Tesla's new solar energy station will power Hawaii at night

Energy generated during the day will power Kauai when the sun goes down.

AOL, Roberto Baldwin

Renewable energy supplies are great because they produce power without filling the air with pollution. Yet, once the sun goes down solar panels become pretty useless. But Tesla and Hawaii have a solution that'll use the sun's rays both day and night using Powerpacks built at the Gigafactory.

The Kapaia project is a combination 13MW SolarCity solar farm and 53MWh Tesla Powerpack station on the island of Kauai. In partnership with the KIUC (Kauai Island Utility Cooperative) the project will store the sun's energy during the day and release it at night. The station (along with Kauai's other renewable resource solutions including wind and biomass) won't completely keep the island from using fossil fuels but it will temper the need.


In addition to using Tesla's station to battle the island's incredibly high electric bills, it's also part of a long-term Hawaii-state plan to be completely powered by renewable energy sources by 2045. Kauai has its own goal of using 70 percent renewable energy by 2030. With this project the island is getting closer to that goal and can now produce 100 percent of the energy it needs during high usage mid days and low loads via renewables during a brief period of time.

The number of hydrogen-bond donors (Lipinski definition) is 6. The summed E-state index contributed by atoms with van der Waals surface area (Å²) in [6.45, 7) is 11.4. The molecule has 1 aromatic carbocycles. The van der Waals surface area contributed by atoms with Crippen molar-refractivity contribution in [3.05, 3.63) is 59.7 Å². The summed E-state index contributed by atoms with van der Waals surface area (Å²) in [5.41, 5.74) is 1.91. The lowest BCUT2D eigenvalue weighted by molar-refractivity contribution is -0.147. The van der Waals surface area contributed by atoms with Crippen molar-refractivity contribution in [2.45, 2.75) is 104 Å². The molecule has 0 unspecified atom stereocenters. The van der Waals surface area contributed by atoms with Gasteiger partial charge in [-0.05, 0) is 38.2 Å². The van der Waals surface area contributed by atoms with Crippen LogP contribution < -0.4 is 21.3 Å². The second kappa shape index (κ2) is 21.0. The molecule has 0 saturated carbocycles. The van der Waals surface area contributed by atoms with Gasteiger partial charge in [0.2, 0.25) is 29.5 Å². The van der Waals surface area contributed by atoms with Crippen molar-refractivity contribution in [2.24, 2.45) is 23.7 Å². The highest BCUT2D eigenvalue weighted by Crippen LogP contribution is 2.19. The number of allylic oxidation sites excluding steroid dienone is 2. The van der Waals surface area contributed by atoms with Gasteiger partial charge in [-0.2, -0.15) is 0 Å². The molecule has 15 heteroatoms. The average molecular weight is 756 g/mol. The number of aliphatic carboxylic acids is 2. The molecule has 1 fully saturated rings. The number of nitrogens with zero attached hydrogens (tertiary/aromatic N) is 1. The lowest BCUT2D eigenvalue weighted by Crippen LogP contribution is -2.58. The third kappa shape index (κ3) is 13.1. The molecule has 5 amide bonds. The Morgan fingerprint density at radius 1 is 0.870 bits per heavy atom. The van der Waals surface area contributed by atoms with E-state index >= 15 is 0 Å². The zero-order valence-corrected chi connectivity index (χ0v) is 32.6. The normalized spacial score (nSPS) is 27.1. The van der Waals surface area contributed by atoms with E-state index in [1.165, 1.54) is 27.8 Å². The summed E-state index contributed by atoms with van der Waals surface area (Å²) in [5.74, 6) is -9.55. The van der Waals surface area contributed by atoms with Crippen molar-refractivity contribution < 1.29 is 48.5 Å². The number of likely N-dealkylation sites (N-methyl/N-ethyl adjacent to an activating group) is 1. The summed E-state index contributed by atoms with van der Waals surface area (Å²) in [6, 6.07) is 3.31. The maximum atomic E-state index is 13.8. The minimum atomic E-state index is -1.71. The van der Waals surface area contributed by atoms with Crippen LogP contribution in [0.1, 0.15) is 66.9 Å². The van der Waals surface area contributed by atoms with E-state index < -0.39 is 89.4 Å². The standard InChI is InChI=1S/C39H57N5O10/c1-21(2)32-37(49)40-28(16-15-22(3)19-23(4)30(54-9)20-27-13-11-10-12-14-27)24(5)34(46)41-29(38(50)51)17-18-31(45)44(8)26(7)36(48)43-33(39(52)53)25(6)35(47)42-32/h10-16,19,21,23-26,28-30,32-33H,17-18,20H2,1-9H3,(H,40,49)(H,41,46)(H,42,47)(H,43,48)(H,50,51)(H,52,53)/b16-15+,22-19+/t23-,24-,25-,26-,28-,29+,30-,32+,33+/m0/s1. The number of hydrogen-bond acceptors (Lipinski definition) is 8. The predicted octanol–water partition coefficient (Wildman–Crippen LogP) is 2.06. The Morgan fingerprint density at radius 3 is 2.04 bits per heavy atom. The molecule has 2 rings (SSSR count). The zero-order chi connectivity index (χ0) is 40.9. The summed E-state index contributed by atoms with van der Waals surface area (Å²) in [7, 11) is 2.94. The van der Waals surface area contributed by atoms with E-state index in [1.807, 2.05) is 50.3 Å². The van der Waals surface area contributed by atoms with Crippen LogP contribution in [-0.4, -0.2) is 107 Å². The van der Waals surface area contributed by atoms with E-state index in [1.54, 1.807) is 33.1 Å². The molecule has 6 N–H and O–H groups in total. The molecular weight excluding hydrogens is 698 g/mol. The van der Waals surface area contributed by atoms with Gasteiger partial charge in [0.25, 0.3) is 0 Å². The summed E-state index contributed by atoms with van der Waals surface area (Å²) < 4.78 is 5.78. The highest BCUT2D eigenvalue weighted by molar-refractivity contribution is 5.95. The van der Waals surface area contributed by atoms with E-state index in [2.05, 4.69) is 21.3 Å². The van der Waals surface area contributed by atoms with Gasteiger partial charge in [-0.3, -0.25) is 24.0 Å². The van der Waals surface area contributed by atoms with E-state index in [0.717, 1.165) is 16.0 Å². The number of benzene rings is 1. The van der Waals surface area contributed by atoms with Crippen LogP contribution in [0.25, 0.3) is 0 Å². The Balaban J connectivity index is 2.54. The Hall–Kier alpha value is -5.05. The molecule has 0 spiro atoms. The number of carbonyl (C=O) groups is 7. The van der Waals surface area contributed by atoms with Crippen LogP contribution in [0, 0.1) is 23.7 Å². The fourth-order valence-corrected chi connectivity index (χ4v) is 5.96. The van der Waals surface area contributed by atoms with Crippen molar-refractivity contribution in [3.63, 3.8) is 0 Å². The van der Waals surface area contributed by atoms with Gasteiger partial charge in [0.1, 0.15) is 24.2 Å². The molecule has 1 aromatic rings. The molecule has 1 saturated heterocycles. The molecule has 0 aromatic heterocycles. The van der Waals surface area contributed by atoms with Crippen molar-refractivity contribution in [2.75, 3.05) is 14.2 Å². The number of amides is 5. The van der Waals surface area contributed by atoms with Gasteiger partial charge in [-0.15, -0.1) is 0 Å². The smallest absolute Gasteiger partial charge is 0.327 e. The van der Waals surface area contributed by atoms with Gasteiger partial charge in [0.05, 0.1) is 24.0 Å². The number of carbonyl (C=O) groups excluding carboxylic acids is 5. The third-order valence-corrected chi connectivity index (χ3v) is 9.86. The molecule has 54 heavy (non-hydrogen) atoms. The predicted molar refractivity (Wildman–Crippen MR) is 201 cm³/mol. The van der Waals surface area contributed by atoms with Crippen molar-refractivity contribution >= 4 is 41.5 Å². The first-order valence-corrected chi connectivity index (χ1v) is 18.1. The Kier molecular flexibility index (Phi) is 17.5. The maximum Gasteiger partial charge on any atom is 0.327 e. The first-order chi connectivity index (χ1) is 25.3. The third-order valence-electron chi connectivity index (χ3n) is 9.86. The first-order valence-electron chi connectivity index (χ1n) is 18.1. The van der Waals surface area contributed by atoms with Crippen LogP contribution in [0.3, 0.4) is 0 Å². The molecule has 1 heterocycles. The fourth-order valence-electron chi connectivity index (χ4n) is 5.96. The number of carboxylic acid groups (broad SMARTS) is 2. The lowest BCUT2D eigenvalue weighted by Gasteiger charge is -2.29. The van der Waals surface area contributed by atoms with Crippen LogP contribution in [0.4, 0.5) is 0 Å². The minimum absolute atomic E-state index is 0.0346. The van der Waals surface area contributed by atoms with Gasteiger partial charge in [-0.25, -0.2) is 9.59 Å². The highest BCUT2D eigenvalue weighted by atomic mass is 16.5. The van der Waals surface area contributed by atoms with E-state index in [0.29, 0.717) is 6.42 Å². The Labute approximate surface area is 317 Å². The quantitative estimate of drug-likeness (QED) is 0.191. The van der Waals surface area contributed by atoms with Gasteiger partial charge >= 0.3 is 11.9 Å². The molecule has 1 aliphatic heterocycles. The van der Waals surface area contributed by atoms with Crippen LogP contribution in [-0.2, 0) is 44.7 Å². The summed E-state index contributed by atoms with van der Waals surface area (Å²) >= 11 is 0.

"This is the first time that solar energy can be delivered very reliably into the night. That's the key to scaling renewable energies up," said Tesla CTO, JB Straubel.

The island state doesn't have the benefit of a massive grid like the mainland to pull electricity from sources hundreds of miles away. Instead each island has to take care of its own energy solutions.

According to Tesla and the KIUC, the 45 acre Kapaia project will reduce the use of fossil fuels by 1.6 million gallons a year.


This is the first big project from Tesla and SolarCity since the acquisition. Both companies believe this station is the biggest combination solar panel and storage facility in the world. With approximately 55,000 solar cells spread over about 45 acres, it'll be tough to find anything larger.